Study explores umbilical cord-derived stem cell COVID-19 treatment

Study explores umbilical cord-derived stem cell COVID-19 treatment
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A groundbreaking, randomised controlled trial has shown that umbilical cord-derived mesenchymal stem cell infusions safely reduce risk of death and aid quicker recovery in the most severe COVID-19 cases.

The results describe findings from 24 COVID-19 patients hospitalised at the University of Miami Tower or Jackson Memorial Hospital who developed severe acute respiratory distress syndrome. A team of researchers at the University of Miami Miller School of Medicine led the trial which found that among patients younger than 85 years old, 100% of those treated with mesenchymal stem cells survived at one month.

The results have been published in STEM CELLS Translational Medicine.

A double blind study

In the double blind study, each participant received two infusions given days apart of either mesenchymal stem cells or a placebo. Dr Camillo Ricordi, director of the Diabetes Research Institute (DRI) and Cell Transplant Center at the University of Miami Miller School of Medicine, said that doctors and patients did not know what was infused and that two infusions of 100 million stem cells were delivered within three days, for a total of 200 million cells in each subject in the treatment group.

The findings showed that patient survival at one month was 91% in the stem cell treated group versus 42% in the control group and in patients younger than 85 years old, 100% of those treated with mesenchymal stem cells survived at one month. The team said that the treatment was found to be safe with no serious adverse events and that the time to recovery was faster among those in the treatment arm.

Dr Ricordi said: “The umbilical cord contains progenitor stem cells, or mesenchymal stem cells, that can be expanded and provide therapeutic doses for over 10,000 patients from a single umbilical cord. It is a unique resource of cells that are under investigation for their possible use in cell therapy applications, anytime you have to modulate immune response or inflammatory response.

“We’ve been studying them with our collaborators in China for more than 10 years in Type 1 Diabetes, and there are currently over 260 clinical studies listed in for treatment of other autoimmune diseases.”

Restoring normal immune response

Mesenchymal cells can help to correct faulty immune and inflammatory responses, have antimicrobial activity, and have been shown to promote tissue regeneration. According to the researchers, mesenchymal stem cells migrate naturally to the lungs when given intravenously – exactly where therapy is needed in COVID-19 patients.

Giacomo Lanzoni, lead author of the paper and assistant research professor at the Diabetes Research Institute, said: “Our results confirm the powerful anti-inflammatory, immunomodulatory effect of UC-MSC. These cells have clearly inhibited the ‘cytokine storm’, a hallmark of severe COVID-19. The results are critically important not only for COVID-19 but also for other diseases characterised by aberrant and hyperinflammatory immune responses, such as autoimmune Type 1 Diabetes.”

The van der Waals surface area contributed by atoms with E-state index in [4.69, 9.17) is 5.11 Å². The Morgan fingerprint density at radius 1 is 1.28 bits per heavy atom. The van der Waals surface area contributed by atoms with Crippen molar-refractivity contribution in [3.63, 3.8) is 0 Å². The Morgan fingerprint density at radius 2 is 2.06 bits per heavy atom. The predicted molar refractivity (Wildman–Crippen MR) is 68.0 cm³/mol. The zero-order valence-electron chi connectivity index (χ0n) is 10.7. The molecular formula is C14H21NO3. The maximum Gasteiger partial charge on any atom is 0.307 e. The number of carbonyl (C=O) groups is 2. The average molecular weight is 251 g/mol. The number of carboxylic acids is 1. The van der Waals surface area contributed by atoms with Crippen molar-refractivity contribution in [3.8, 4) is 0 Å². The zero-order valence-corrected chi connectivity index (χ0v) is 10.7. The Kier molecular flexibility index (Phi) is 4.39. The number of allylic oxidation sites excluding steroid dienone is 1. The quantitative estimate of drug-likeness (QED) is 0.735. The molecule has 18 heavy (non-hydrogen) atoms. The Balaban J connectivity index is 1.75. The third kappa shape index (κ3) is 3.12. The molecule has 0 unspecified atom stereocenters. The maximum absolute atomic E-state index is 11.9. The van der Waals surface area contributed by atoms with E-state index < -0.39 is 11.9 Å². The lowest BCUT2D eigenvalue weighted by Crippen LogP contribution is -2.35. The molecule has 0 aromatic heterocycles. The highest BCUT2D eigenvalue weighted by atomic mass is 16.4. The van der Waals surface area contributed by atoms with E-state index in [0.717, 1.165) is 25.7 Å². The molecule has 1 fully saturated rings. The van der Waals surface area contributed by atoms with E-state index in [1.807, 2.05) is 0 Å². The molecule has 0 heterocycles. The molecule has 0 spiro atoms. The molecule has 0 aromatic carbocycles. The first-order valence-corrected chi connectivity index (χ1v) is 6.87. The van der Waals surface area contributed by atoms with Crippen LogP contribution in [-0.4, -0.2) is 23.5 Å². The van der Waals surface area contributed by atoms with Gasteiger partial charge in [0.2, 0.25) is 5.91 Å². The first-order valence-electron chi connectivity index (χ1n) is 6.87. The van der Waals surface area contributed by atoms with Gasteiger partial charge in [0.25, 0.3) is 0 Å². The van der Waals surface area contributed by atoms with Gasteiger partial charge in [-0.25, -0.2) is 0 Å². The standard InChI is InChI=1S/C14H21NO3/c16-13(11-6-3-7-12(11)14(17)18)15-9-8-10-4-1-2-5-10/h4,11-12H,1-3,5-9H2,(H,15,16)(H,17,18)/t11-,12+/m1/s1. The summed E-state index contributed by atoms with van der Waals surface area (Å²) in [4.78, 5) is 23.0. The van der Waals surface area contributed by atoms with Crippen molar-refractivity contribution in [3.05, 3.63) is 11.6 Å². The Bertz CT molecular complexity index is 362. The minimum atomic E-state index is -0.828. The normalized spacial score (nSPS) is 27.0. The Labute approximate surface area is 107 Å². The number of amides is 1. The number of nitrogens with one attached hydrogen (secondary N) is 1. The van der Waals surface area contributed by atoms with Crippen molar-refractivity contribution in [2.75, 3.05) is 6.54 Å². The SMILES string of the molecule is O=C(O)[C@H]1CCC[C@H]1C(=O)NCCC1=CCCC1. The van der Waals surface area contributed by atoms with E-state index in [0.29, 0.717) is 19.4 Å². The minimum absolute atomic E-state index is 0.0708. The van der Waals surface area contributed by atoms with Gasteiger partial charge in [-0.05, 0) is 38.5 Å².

Ricordi added: “It seemed to me that these stem cells could be an ideal treatment option for severe COVID-19. It requires only an intravenous (IV) infusion, like a blood transfusion. It’s like smart bomb technology in the lung to restore normal immune response and reverse life-threatening complications.”

The team say the next step is to study use of the stem cells in COVID-19 patients who have not yet become severely ill but are at risk of having to be intubated, to determine if the infusions prevent disease progression.

Implications for autoimmunity

Dr Ricordi highlights that the findings could have major implications for other diseases, in particular, hyper-immune and hyper-inflammatory responses in autoimmune diseases might share a common thread with why some COVID-19 patients transition to severe forms of the disease and others do not.

He said: “Autoimmunity is a big challenge for healthcare, as is COVID-19. Autoimmunity affects 20% of the American population and includes over 100 disease conditions, of which Type 1 Diabetes can be considered just the tip of the iceberg. What we are learning is that there may be a common thread and risk factors that can predispose to both an autoimmune disease or to a severe reaction following viral infections, such as SARS-CoV-2.

The DRI Cell Transplant Center is planning to create a large repository of mesenchymal stem cells that are ready to use and can be distributed to hospitals and centres in North America, he said.

“These could be used not only for COVID-19 but also for clinical trials to treat autoimmune diseases, like Type 1 Diabetes,” he added.

“If we could infuse these cells at the onset of Type 1 Diabetes, we might be able to block progression of autoimmunity in newly diagnosed subjects, and progression of complications in patients affected by the disease long-term. We are planning such a trial specifically for diabetes nephropathy, a kidney disease that is one of the major causes of dialysis and kidney transplantation. We are also planning to do a study on umbilical cord mesenchymal stem cell transplantation in combination with pancreatic islets to see if you can modulate the immune response to an islet transplant locally.”

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